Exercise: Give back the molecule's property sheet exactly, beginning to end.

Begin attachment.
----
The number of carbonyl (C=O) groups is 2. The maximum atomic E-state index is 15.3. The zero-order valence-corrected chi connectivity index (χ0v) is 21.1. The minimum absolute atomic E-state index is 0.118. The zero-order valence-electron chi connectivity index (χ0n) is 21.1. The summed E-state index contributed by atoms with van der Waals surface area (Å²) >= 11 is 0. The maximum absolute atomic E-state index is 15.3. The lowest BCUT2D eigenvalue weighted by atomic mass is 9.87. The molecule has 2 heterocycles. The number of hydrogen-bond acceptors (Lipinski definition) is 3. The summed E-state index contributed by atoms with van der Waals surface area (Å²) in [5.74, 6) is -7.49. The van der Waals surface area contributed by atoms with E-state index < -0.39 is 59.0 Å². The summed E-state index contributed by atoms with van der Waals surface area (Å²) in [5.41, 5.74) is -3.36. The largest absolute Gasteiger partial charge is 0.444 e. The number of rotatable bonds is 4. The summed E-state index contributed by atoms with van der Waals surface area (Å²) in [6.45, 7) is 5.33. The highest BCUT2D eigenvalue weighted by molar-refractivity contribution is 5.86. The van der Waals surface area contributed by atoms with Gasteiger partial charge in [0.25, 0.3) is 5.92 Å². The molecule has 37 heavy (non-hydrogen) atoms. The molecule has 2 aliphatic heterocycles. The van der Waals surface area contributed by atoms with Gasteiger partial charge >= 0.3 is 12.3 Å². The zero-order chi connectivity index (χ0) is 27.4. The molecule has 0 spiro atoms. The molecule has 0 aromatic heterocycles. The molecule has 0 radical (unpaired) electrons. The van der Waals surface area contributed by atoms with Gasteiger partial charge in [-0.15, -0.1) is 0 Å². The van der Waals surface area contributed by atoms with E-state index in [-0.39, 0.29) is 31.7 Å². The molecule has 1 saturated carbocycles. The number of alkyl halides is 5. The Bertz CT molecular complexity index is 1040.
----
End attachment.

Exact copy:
The number of carbonyl (C=O) groups is 2. The maximum atomic E-state index is 15.3. The zero-order valence-corrected chi connectivity index (χ0v) is 21.1. The minimum absolute atomic E-state index is 0.118. The zero-order valence-electron chi connectivity index (χ0n) is 21.1. The summed E-state index contributed by atoms with van der Waals surface area (Å²) >= 11 is 0. The maximum absolute atomic E-state index is 15.3. The lowest BCUT2D eigenvalue weighted by atomic mass is 9.87. The molecule has 2 heterocycles. The number of hydrogen-bond acceptors (Lipinski definition) is 3. The summed E-state index contributed by atoms with van der Waals surface area (Å²) in [5.74, 6) is -7.49. The van der Waals surface area contributed by atoms with E-state index < -0.39 is 59.0 Å². The summed E-state index contributed by atoms with van der Waals surface area (Å²) in [5.41, 5.74) is -3.36. The largest absolute Gasteiger partial charge is 0.444 e. The number of rotatable bonds is 4. The summed E-state index contributed by atoms with van der Waals surface area (Å²) in [6.45, 7) is 5.33. The highest BCUT2D eigenvalue weighted by molar-refractivity contribution is 5.86. The van der Waals surface area contributed by atoms with Gasteiger partial charge in [0.25, 0.3) is 5.92 Å². The molecule has 37 heavy (non-hydrogen) atoms. The molecule has 2 aliphatic heterocycles. The van der Waals surface area contributed by atoms with Gasteiger partial charge >= 0.3 is 12.3 Å². The zero-order chi connectivity index (χ0) is 27.4. The molecule has 0 spiro atoms. The molecule has 0 aromatic heterocycles. The molecule has 0 radical (unpaired) electrons. The van der Waals surface area contributed by atoms with Gasteiger partial charge in [-0.15, -0.1) is 0 Å². The van der Waals surface area contributed by atoms with E-state index in [-0.39, 0.29) is 31.7 Å². The molecule has 1 saturated carbocycles. The number of alkyl halides is 5. The Bertz CT molecular complexity index is 1040.